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From Robin Coe <rcoe.java...@gmail.com>
Subject Re: Fast and Furious
Date Wed, 02 Mar 2016 23:15:58 GMT
The scope was to create a bridge for non java apps to get access to
log4j2's functionality.  I like the configurable appenders, especially the
failover.  I liked the plugin API and that other projects were using it to
create custom appenders, like elasticsearch.  I don't like having to go
through something like logstash, which throws away events when its buffer
fills up, instead prefering to talk to the data sink.  I also like that
it's simple to multiplex events to multiple endpoints.  My expectation is
that most languages have variants of log4*, so should have appenders that
would emit utf8 in some form, allowing me to create something like chainsaw
but using streams, not files.

There are a lot of streaming processors out there but I couldn't find any
that had recoverable failover.  Other solutions have a lot of complexity in
their deployments, too, so having a simple runtime that uses existing tech
to stream events was what I was looking for.  The stream handlers are also
intended to be a public API, so I wanted to provide extensible event
handlers that could be used to vet event payloads, for security/data
integrity.
On Mar 2, 2016 5:52 PM, "Remko Popma" <remko.popma@gmail.com> wrote:

> Robin, two questions:
> First, what is the problem you're trying to solve?
> Second, I'm having trouble understanding how your ideas fit in the log4j
> design. Do you intend to feed info *into* log4j (something like custom
> messages) or process info *coming out* of log4j (like a custom appender)?
> Or both? (But if both, why use log4j?)
>
> On Thursday, 3 March 2016, Robin Coe <rcoe.javadev@gmail.com> wrote:
>
>> Idea is a lightweight service that starts TCP listeners that consume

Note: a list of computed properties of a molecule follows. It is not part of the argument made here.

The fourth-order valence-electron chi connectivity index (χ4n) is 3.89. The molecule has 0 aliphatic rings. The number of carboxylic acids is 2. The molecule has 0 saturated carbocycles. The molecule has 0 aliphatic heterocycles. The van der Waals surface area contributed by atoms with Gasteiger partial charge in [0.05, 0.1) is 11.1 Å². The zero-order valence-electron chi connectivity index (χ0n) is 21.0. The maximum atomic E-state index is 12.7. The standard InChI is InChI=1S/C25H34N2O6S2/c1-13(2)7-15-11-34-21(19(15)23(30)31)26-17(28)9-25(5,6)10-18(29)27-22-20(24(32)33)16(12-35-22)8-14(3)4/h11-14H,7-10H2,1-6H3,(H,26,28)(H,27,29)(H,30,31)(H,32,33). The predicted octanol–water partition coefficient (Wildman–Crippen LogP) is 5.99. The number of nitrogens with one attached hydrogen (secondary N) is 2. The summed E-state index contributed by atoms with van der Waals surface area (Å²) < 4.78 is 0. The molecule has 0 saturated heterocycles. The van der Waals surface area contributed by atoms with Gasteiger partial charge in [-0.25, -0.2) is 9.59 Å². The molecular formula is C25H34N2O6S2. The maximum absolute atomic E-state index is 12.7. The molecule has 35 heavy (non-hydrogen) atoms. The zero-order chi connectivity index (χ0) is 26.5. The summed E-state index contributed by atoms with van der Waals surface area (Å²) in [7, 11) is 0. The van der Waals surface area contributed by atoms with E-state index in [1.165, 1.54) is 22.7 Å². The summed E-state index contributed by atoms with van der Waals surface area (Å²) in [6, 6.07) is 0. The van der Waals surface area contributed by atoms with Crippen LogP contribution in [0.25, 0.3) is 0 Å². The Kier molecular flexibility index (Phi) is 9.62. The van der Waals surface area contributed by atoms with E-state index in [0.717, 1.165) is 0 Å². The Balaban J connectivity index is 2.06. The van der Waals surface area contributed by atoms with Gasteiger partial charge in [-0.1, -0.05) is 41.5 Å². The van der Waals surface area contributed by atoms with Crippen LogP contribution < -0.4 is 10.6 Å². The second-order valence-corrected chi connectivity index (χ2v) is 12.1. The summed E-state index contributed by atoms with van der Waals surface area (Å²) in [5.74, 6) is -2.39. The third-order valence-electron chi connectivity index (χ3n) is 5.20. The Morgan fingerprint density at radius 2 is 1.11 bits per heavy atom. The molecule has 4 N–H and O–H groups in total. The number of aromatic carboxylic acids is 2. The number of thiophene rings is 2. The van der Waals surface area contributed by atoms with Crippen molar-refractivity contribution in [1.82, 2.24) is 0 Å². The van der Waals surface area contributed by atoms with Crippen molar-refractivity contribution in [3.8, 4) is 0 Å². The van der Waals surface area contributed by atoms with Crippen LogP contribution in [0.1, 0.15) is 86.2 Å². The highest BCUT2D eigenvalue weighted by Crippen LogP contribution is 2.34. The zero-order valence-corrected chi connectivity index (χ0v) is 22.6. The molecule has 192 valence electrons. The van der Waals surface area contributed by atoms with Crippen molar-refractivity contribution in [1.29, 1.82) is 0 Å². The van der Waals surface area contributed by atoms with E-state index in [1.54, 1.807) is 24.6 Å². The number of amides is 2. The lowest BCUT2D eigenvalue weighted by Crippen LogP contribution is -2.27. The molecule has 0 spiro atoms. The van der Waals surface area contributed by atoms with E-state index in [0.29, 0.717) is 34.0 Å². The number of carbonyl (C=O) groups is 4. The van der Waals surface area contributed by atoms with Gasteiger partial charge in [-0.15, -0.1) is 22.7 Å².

>> streams and parses them according to a layout, e.g., syslog, pipe, regex,
>> etc.  The configuration is via yaml, whereby a listener is coupled to a
>> codec.  The codec is the input stream layout coupled to the output stream
>> log4j2 route.
>>
>> Simplest use case is taking a stream, say stdout (12factor architecture),
>> and coupling that to a log4j2 route.  Other possibilities are to consume
>> json and create log event data structures from the document.  By extension,
>> any UTF8 stream could be parsed with regex, fields of interest extracted
>> and injecged into a log event, and passed to log4j2 to route.  The log4j2
>> routes I have set up use a failover strategy, whereby upstream sources that
>> go offline cause log events to be written to a local file in json format.
>> On service recovery, I dispatch a worker that rematerializes those events
>> and sends them upstream.  Recovery begins with a rollover to a file which
>> uses naming by convention, using the route, the worker parses the file and
>> sends the events up.  This gives me best-effort eventual consistency of log
>> events in one or more upstream sinks.  Obviously, this implies a client
>> agent.
>>
>> My original architecture was based on Kafka for
>> consistency/durability/performance but I couldn't guarantee delivery of
>> events from the emitter to the sink.  When I saw that log4j2 had failover,
>> I came up with this solution.  I just had to build the healthcheck service
>> and recovery worker.  My plan was to follow the log4j2 plugin architecture
>> and use annotations to declare log event handlers, allowing extension to
>> the log processor.  That part's not done.
>>
>>
>> ‚Äč
>>
>

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